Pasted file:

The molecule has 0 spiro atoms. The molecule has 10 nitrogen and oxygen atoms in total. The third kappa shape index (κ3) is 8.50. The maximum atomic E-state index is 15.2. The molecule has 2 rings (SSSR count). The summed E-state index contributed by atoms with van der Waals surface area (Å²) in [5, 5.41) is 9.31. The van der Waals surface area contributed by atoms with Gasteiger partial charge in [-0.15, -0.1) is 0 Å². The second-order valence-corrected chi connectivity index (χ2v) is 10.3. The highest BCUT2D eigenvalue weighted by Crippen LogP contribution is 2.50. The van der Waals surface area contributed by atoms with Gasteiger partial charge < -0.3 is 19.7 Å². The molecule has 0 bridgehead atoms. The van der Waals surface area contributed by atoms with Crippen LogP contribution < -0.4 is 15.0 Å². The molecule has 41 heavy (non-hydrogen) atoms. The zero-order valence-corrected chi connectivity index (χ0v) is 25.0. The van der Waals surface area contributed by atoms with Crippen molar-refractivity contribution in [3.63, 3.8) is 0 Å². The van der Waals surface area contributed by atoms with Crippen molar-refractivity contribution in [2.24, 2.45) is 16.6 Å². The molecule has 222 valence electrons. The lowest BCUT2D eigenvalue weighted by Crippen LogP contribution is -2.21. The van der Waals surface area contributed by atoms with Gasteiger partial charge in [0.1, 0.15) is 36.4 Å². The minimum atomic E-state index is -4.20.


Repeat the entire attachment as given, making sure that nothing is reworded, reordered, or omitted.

The molecule has 0 spiro atoms. The molecule has 10 nitrogen and oxygen atoms in total. The third kappa shape index (κ3) is 8.50. The maximum atomic E-state index is 15.2. The molecule has 2 rings (SSSR count). The summed E-state index contributed by atoms with van der Waals surface area (Å²) in [5, 5.41) is 9.31. The van der Waals surface area contributed by atoms with Gasteiger partial charge in [-0.15, -0.1) is 0 Å². The second-order valence-corrected chi connectivity index (χ2v) is 10.3. The highest BCUT2D eigenvalue weighted by Crippen LogP contribution is 2.50. The van der Waals surface area contributed by atoms with Gasteiger partial charge < -0.3 is 19.7 Å². The molecule has 0 bridgehead atoms. The van der Waals surface area contributed by atoms with Crippen LogP contribution < -0.4 is 15.0 Å². The molecule has 41 heavy (non-hydrogen) atoms. The zero-order valence-corrected chi connectivity index (χ0v) is 25.0. The van der Waals surface area contributed by atoms with Crippen molar-refractivity contribution in [3.63, 3.8) is 0 Å². The van der Waals surface area contributed by atoms with Crippen molar-refractivity contribution in [2.24, 2.45) is 16.6 Å². The molecule has 222 valence electrons. The lowest BCUT2D eigenvalue weighted by Crippen LogP contribution is -2.21. The van der Waals surface area contributed by atoms with Gasteiger partial charge in [0.1, 0.15) is 36.4 Å². The minimum atomic E-state index is -4.20.